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Kelly McCormick [11]Kelly Anne McCormick [1]
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Kelly McCormick
Texas Christian University
  1. Do English and Mandarin Speakers Think About Time Differently?Lera Boroditsky, Orly Fuhrman & Kelly McCormick - 2011 - Cognition 118 (1):123-129.
    Time is a fundamental domain of experience. In this paper we ask whether aspects of language and culture affect how people think about this domain. Specifically, we consider whether English and Mandarin speakers think about time differently. We review all of the available evidence both for and against this hypothesis, and report new data that further support and refine it. The results demonstrate that English and Mandarin speakers do think about time differently. As predicted by patterns in language, Mandarin speakers (...)
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  2. How Linguistic and Cultural Forces Shape Conceptions of Time: English and Mandarin Time in 3D.Orly Fuhrman, Kelly McCormick, Eva Chen, Heidi Jiang, Dingfang Shu, Shuaimei Mao & Lera Boroditsky - 2011 - Cognitive Science 35 (7):1305-1328.
    In this paper we examine how English and Mandarin speakers think about time, and we test how the patterns of thinking in the two groups relate to patterns in linguistic and cultural experience. In Mandarin, vertical spatial metaphors are used more frequently to talk about time than they are in English; English relies primarily on horizontal terms. We present results from two tasks comparing English and Mandarin speakers’ temporal reasoning. The tasks measure how people spatialize time in three-dimensional space, including (...)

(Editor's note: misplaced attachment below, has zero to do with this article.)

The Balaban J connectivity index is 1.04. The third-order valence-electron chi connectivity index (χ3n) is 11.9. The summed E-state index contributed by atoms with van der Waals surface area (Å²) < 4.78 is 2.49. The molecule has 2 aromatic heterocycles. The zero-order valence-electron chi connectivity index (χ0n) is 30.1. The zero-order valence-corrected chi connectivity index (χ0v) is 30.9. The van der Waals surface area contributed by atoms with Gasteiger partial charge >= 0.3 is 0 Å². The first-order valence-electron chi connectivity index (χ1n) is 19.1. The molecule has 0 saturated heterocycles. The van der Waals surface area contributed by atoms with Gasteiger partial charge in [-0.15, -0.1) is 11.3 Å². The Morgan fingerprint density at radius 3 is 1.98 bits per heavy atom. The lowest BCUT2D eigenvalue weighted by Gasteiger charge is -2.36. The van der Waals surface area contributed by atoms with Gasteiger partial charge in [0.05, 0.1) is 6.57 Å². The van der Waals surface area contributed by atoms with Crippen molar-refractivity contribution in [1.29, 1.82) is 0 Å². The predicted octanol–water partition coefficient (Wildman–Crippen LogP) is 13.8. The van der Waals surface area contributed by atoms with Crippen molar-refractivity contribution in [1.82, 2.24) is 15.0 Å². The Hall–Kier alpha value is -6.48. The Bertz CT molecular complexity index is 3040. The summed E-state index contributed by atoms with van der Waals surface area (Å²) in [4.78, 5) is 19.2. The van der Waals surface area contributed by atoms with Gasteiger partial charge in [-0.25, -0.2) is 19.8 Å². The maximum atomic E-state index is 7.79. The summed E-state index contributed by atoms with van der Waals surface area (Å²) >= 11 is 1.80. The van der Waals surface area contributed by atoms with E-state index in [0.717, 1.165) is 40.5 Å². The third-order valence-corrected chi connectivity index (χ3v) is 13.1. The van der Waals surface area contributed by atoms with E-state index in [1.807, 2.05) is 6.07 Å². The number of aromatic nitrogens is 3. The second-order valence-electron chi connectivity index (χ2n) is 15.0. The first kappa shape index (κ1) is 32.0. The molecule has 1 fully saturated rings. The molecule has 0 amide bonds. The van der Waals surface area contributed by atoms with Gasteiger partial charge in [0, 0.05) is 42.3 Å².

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  3.  45
    Companions in Innocence: Defending a New Methodological Assumption for Theorizing About Moral Responsibility.Kelly McCormick - 2015 - Philosophical Studies 172 (2):515-533.
    The contemporary philosophical debate on free will and moral responsibility is rife with appeal to a variety of allegedly intuitive cases and principles. As a result, some have argued that many strands of this debate end in “dialectical stalemates,” boiling down to bedrock, seemingly intractable disagreements about intuition . Here I attempt to carve out a middle ground between conventional reliance on appeal to intuition and intuitional skepticism in regards to the philosophical discussion of moral responsibility in particular. The main (...)
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  4.  37
    A Dilemma for Morally Responsible Time Travelers.Kelly McCormick - 2017 - Philosophical Studies 174 (2):379-389.
    In this paper I argue that new attempts to undermine the principle of alternative possibilities via appeal to time travel fail. My argument targets a version of a Frankfurt-style counterexample to the principle recently developed by Spencer. I argue that in avoiding one prominent objection to standard Frankfurt-style counterexamples Spencer’s time travel case runs afoul of another. Furthermore, the very feature of the case which makes it initially appealing also makes it impossible to revise the case such that it can (...)
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  5.  4
    Meeting the Eliminativist Burden.Kelly McCormick - 2019 - Social Philosophy and Policy 36 (1):132-153.